Trials in the Trash
What happens when pharmaceutical companies hide negative clinical trials?
Dr. Ymkje Anna de Vries is an academic researcher at the Rijksuniversiteit Groningen in the Netherlands. She has been studying the treatment of depression and anxiety for years. Recently, she published a paper on the presence of publication bias, or the underreporting of negative results in clinical trials, in antidepressants research. In this interview, she explains why publication bias is a problem and how it can be solved.
After doing her master’s thesis at the University Medical Center of Groningen, where researchers were working on publication bias, she “kind of rolled into it” and has since researched various aspects of the topic. Although she is mainly focused on publication bias in antidepressants research, dr. De Vries feels the problem is universal. “It’s pretty much everywhere,” she says, but she does think publication bias is more severe for antidepressants than for some other drugs.
She explains: “It mostly depends on how much there is to hide. Antidepressants are modestly effective, so trials often fail.” In contrast, dr. De Vries and her colleagues recently studied publication bias for ADHD medication. “We've looked at ADHD, in a study we didn't actually publish yet,” she says, “and the ADHD medication is extremely effective in the short term, it has an effect size like three times as large as antidepressants. So there are basically no negative trials, there is nothing to hide.”
What are the consequences of publication bias? It does not necessarily affect which drugs get approved, dr. De Vries explains. “Fortunately, we do have this system where the FDA, or in Europe, the EMA, approves the medications, and they have better access to the data.”
But when drugs are used off-label – that is, to treat indications that they were not approved for - the story is different, and the consequences can be severe. “Then this FDA or EMA mechanism doesn't exist. For these cases, you're dependent on the published literature, and if there's publication bias in there, you don't know whether an approved treatment is effective for a non-approved indication or not.”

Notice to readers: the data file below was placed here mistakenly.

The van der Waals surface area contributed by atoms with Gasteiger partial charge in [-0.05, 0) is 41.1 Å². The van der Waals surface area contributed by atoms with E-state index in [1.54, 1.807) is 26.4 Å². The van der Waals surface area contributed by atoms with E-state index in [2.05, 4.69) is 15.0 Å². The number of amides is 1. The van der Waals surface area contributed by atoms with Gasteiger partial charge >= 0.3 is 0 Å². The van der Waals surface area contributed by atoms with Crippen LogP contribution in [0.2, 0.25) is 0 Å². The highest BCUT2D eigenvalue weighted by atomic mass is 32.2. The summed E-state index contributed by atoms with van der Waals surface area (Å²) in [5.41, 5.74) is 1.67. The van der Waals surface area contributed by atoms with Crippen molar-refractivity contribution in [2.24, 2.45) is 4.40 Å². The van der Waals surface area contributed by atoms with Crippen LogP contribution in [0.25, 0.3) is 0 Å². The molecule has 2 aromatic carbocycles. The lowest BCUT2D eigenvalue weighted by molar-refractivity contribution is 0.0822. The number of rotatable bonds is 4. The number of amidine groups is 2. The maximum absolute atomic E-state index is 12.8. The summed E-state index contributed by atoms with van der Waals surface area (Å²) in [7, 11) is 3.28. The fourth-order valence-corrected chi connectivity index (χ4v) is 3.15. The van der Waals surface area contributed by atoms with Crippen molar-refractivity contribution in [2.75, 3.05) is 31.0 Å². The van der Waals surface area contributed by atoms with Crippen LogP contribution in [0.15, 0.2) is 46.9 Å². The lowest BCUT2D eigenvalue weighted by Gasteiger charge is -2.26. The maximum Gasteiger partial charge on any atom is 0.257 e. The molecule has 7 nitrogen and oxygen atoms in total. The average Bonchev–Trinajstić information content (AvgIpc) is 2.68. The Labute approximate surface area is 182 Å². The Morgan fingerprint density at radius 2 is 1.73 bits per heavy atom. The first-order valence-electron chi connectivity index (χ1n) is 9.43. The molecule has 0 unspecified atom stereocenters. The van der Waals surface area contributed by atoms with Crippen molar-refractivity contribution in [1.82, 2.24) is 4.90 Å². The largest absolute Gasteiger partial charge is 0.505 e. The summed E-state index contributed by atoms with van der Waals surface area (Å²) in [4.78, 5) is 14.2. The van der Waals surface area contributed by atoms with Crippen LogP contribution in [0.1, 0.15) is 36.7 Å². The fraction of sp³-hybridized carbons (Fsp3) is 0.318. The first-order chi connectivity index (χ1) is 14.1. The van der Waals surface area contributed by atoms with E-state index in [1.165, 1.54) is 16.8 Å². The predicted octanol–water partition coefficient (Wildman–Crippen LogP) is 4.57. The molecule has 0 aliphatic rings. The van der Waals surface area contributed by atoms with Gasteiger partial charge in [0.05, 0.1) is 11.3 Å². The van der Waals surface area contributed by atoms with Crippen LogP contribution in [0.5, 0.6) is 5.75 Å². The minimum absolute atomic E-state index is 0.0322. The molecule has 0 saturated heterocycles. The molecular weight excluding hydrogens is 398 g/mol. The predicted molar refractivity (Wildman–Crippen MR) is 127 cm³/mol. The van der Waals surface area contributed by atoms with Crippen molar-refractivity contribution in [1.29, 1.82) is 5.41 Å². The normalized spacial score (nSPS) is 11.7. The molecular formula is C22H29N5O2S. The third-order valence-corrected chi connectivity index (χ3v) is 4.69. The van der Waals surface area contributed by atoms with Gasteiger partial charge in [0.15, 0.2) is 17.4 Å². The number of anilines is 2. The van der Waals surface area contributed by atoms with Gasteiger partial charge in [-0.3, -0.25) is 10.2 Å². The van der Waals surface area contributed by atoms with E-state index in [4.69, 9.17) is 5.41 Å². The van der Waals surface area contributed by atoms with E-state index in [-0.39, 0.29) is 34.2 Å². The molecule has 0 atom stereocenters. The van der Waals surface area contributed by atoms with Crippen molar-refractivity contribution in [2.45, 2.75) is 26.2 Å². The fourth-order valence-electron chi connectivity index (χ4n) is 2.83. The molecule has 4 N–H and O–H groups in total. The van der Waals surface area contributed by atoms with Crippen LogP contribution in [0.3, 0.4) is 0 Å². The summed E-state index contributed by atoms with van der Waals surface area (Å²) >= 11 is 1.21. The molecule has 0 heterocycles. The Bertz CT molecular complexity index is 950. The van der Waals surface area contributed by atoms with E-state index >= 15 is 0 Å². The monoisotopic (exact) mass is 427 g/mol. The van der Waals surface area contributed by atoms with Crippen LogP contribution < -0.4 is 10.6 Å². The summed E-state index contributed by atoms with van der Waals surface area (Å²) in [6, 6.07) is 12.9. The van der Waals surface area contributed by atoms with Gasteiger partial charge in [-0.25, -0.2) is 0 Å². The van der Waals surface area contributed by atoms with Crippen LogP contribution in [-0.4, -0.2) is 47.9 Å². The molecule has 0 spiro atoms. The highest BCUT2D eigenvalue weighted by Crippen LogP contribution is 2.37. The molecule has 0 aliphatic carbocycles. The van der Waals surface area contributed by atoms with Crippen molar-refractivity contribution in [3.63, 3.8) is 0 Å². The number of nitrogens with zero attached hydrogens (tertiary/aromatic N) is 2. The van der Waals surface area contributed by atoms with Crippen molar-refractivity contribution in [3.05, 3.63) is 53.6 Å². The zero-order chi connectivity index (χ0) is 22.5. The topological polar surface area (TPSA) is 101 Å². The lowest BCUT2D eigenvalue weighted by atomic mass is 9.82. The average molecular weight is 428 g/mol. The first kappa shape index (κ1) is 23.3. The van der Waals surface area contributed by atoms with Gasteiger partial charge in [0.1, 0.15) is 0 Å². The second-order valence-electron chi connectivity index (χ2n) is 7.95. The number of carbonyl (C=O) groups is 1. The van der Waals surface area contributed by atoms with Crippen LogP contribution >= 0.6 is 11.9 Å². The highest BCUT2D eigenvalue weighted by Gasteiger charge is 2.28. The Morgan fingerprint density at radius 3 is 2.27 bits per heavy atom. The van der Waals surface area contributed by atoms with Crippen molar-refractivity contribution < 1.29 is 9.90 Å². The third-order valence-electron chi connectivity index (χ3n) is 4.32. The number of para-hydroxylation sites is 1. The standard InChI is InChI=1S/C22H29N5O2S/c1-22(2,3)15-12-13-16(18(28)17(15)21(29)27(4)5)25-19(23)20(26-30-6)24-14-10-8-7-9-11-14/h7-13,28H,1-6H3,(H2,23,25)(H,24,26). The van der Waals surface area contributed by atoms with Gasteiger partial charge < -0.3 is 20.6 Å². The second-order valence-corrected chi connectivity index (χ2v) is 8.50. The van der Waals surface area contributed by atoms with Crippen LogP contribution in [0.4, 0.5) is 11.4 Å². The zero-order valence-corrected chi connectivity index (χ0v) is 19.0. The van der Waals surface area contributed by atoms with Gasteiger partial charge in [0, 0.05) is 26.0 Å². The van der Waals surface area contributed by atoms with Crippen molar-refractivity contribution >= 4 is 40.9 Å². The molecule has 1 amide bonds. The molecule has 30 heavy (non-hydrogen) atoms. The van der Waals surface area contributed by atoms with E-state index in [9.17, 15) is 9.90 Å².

There are also safety concerns. “With some medications, it can take a while before safety concerns become known. Antidepressants, for example, have the side effect of suicidality in young people. This was unknown for a long time. Now, the regulations for prescribing antidepressants for young people are more strict than they used to be.”
How could the FDA and EMA have overlooked this if they had access to the relevant data? According to dr. De Vries, this is because suicidality is so rare. “The FDA or EMA usually just looks at the trials for a specific drug. So those are maybe three trials, which is not enough to see the effect,” she explains.
Dr. de Vries is quite positive about finding a solution to the problem of publication bias, at least for antidepressants. She believes that the research being done on this topic is an incentive for pharmaceutical companies to publish their results. “They need to know that someone will notice if they don't publish their results.”
Has she ever worried about pushback from pharmaceutical companies? She laughs: “they just put out some press releases. So it's nothing, not like a politician who gets death threats.” Nevertheless, her colleague Eric Turner has faced some pushback for his work, from pharmaceutical companies who “disagreed that they’d done anything wrong”, according to dr. De Vries.
While she agrees that pharmaceutical companies aren’t the only ones to be held responsible, she won’t just let them off the hook. The fact that journal editors choose not to publish negative trials “is definitely a problem,” she says. “But, there have been some studies that have really looked at the pharmaceutical companies’ internal communications surrounding trials. For those situations, it's always the case that the company itself decided not even to try to publish.”